Dena Johnson Martin Christian Blog and Commentary


  • blogspot for Dena Johnson of Dena's Devos
  • Published Oct 15, 2019

I have been so focused on my Masters Degree (I’m halfway there!!) that I have had very few opportunities just to read for my own pleasure and growth. I am currently on fall break, Roy is out of town on business, and I am taking full advantage of the opportunity to read what I want to read.

I was blessed with incredible parents, and I still have an amazing relationship with them. Sadly, I see and hear way too many stories about people who were not blessed with the same relationship I have. I hear the sad stories of abusive parents almost every day. I see the scars from these relationships even within my own close circle. I have shed many tears over those I love who are trying to find the healing they so desperately need because of the deep wounds left by the abuse of those who should love them the most.

My dear friend Phylis Mantelli had such a troubled relationship with her mom. From alcohol to drugs to strange men to physical abuse to kidnapping…she has walked through it all. Yet, she has emerged a beautiful soul madly in love with Jesus and committed to helping others overcome the pain of their childhood.

In her compelling memoir Unmothered, Phylis tells the story of how she grew up exposed to things most of us would find appalling. With gut-wrenching honesty, she walks you through her childhood to her adolescence to her adulthood with all of its trials and pain and confusion. It’s when she meets Jesus that she is finally able to come to a place of peace with her life…and her mother.

Phylis opens with the compelling story of the day she walked home to find men moving all of their belongings out of her house:

I didn’t know what would happen when I saw my mom, but I was happy, for a change, because I was walking home with a new friend and neighbor. My older brother, Brian, dragged his feet behind us.

As we strolled to my house, I saw a huge semi-truck parked at the curb. Two men carried out our couch and loaded it onto the truck. Fear rose in me. What was going on? Something bad would happen when I stepped through my front door. That was how it was in our home—always something surprising, and mostly scary.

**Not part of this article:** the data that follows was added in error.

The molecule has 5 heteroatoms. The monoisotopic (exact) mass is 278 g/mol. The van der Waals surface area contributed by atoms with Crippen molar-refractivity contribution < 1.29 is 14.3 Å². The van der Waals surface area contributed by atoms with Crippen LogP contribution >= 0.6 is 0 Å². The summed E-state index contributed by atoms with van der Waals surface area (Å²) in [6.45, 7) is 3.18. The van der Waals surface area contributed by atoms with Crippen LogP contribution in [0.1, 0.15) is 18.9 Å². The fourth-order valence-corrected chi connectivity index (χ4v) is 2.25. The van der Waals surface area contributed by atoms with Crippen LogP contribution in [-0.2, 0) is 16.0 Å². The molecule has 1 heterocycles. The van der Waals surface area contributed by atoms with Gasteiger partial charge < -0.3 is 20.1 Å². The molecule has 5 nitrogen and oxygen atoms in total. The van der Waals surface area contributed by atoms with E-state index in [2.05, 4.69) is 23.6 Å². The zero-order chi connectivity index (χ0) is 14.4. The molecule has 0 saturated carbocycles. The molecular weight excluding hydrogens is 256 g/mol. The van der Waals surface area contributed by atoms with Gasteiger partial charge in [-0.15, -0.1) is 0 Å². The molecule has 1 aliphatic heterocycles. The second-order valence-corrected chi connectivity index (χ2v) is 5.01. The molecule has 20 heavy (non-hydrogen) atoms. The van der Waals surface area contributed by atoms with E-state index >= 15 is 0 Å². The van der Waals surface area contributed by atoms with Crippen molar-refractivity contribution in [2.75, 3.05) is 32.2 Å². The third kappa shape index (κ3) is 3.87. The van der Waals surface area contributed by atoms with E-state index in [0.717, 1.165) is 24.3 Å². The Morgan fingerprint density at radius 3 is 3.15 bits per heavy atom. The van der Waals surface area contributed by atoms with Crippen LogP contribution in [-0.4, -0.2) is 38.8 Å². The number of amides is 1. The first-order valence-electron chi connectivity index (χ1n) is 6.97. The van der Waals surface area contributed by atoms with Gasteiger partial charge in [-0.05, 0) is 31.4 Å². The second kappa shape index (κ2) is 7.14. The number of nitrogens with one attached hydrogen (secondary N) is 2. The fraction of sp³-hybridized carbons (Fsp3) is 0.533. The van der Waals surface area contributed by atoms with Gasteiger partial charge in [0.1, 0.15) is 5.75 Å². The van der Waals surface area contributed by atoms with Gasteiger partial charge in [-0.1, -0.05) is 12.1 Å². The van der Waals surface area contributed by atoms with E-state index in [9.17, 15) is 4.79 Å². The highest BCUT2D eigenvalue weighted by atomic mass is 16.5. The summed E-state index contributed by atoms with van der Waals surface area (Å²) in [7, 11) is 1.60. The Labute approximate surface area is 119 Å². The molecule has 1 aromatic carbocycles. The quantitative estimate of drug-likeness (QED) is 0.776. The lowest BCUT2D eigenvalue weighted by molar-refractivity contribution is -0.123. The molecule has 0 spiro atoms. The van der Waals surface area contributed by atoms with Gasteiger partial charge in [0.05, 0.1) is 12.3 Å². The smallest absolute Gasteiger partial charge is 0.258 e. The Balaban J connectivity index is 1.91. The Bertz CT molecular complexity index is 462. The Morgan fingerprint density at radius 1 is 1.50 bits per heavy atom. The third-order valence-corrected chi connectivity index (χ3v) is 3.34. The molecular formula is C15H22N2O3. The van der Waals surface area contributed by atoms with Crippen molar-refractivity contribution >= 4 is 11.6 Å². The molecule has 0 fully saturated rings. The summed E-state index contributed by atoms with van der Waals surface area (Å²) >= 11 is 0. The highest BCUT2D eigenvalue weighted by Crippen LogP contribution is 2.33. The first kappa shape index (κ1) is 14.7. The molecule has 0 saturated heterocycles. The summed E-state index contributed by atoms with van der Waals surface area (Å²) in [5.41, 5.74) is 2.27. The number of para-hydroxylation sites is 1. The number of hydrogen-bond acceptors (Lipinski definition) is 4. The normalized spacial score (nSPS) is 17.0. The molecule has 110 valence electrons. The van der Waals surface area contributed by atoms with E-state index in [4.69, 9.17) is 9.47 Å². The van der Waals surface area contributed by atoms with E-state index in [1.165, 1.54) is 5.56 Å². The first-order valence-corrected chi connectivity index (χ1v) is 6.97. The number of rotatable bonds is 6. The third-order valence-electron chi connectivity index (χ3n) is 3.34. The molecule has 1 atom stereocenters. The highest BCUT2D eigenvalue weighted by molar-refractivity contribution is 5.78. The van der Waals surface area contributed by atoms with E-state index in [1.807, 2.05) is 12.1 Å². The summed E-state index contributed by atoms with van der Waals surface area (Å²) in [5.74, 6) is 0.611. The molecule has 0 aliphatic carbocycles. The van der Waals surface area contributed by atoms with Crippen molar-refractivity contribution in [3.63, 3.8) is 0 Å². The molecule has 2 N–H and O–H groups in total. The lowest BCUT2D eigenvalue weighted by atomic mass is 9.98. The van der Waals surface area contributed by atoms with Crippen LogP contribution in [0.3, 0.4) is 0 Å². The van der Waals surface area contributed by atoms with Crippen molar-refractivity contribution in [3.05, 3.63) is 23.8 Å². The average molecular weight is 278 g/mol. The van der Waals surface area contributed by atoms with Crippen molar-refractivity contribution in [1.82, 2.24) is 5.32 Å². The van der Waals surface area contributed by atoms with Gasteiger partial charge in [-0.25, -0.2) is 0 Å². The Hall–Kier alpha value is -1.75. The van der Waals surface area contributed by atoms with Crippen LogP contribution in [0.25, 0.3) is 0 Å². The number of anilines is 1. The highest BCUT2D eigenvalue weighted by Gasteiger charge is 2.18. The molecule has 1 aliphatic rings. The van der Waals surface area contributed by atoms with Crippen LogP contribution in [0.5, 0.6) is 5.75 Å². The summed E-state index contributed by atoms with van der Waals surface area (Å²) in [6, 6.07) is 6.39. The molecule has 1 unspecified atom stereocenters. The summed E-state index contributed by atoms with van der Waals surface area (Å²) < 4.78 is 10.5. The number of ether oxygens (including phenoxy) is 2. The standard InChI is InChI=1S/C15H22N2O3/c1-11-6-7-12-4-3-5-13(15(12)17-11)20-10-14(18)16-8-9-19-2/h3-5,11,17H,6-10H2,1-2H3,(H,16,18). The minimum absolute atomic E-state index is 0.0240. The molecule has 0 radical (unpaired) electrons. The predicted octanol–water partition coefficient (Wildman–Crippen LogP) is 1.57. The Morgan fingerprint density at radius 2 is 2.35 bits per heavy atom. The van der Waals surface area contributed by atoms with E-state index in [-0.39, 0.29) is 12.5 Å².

How would you feel if you came home to discover all of your personal items were in a truck and you, your mom, and your brother moved—leaving everything you had ever known behind—with absolutely no warning? It left Phylis in a state of confusion and pain. She was lost without her dad. She didn’t understand what had happened, why her dad had suddenly disappeared from her life.

It was months before Phylis’s dad finally found her, finally re-entered her life. It would be years before she was able to escape the abuse of her mom and reunite with her dad permanently.

As the years passed, Phylis’s mother had another baby…and Phylis became a surrogate mother to little sister Kecia. When mom was out at the bars all night, Phylis was always there with her little sister, being the care-taker. She was never allowed to be a child, to do the normal little girl activities. She couldn’t have friends over or try out for childhood because someone had to watch Kecia. The frustration raged within her.

One of my favorite parts of Phylis’s story is how God was always there, always faithful. Even though her life was spiraling out of control, the pain was overwhelming, there was always the touch of the Father. Throughout the years, Phylis always turned to God, always found Him in the midst of her pain. He was never far from her, always fighting for her.

She would be an adult before she finally surrendered, before God asked her to do the unthinkable. Without ruining the story, let me throw this out there for you.

The evening meal was in progress, and the devil had already prompted Judas, the son of Simon Iscariot, to betray Jesus. Jesus knew that the Father had put all things under his power, and that he had come from God and was returning to God;  so he got up from the meal, took off his outer clothing, and wrapped a towel around his waist.  After that, he poured water into a basin and began to wash his disciples’ feet, drying them with the towel that was wrapped around him. John 13:2-5

We’ve all heard the story of Jesus washing the disciples’ feet. But have you contemplated that he knew Judas was about to betray him…and yet He bowed at Judas’ feet and washed them anyway?

Think about it. Who has betrayed you at the deepest, most intimate level? What is the most gut-wrenching pain you have experienced in your life? Who caused it?

Could you bow at their feet, take on the form of a servant, and wash that person’s feet?

It’s a question I’ve contemplated, and I’m not sure I’m enough like Jesus to be that humble, that holy. But that was the very question presented to Phylis as her mom’s mind and body deteriorated. This woman who had heaped all types of emotional and verbal abuse on her. This woman who had never been a real mother to her. This woman who had allowed men to treat her like an object. This woman who had hurt Phylis in unspeakable ways.

Yet Jesus asked her to do the unthinkable, to become a servant to the one who had used and abused her. What would you do?

I encourage you to pick up a copy of Unmothered today to find out how Phylis responded…and how God changed her life in the process.